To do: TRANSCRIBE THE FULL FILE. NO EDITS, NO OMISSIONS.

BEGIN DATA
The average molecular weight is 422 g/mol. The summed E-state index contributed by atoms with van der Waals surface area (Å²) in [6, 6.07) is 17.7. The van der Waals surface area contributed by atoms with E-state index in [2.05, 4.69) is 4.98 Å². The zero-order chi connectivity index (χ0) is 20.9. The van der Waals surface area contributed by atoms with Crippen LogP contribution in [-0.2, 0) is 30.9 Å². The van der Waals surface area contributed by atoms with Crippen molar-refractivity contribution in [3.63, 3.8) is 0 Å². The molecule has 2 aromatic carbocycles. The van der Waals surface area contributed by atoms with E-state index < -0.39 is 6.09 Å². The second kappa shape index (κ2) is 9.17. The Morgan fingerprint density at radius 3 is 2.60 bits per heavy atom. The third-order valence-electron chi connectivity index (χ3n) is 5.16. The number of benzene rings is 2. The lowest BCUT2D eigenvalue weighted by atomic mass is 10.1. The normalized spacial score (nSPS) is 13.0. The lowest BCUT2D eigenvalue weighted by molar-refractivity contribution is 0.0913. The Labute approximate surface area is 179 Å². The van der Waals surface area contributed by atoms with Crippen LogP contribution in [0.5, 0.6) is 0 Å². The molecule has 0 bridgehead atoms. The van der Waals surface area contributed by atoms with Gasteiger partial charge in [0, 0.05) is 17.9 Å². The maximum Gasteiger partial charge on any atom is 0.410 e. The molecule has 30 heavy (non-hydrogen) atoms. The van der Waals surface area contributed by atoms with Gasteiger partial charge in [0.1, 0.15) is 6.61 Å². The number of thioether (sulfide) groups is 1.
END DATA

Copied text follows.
The average molecular weight is 422 g/mol. The summed E-state index contributed by atoms with van der Waals surface area (Å²) in [6, 6.07) is 17.7. The van der Waals surface area contributed by atoms with E-state index in [2.05, 4.69) is 4.98 Å². The zero-order chi connectivity index (χ0) is 20.9. The van der Waals surface area contributed by atoms with Crippen LogP contribution in [-0.2, 0) is 30.9 Å². The van der Waals surface area contributed by atoms with Crippen molar-refractivity contribution in [3.63, 3.8) is 0 Å². The molecule has 2 aromatic carbocycles. The van der Waals surface area contributed by atoms with E-state index < -0.39 is 6.09 Å². The second kappa shape index (κ2) is 9.17. The Morgan fingerprint density at radius 3 is 2.60 bits per heavy atom. The third-order valence-electron chi connectivity index (χ3n) is 5.16. The number of benzene rings is 2. The lowest BCUT2D eigenvalue weighted by atomic mass is 10.1. The normalized spacial score (nSPS) is 13.0. The lowest BCUT2D eigenvalue weighted by molar-refractivity contribution is 0.0913. The Labute approximate surface area is 179 Å². The van der Waals surface area contributed by atoms with Crippen LogP contribution in [0.5, 0.6) is 0 Å². The molecule has 0 bridgehead atoms. The van der Waals surface area contributed by atoms with Gasteiger partial charge in [0, 0.05) is 17.9 Å². The maximum Gasteiger partial charge on any atom is 0.410 e. The molecule has 30 heavy (non-hydrogen) atoms. The van der Waals surface area contributed by atoms with Gasteiger partial charge in [0.1, 0.15) is 6.61 Å². The number of thioether (sulfide) groups is 1.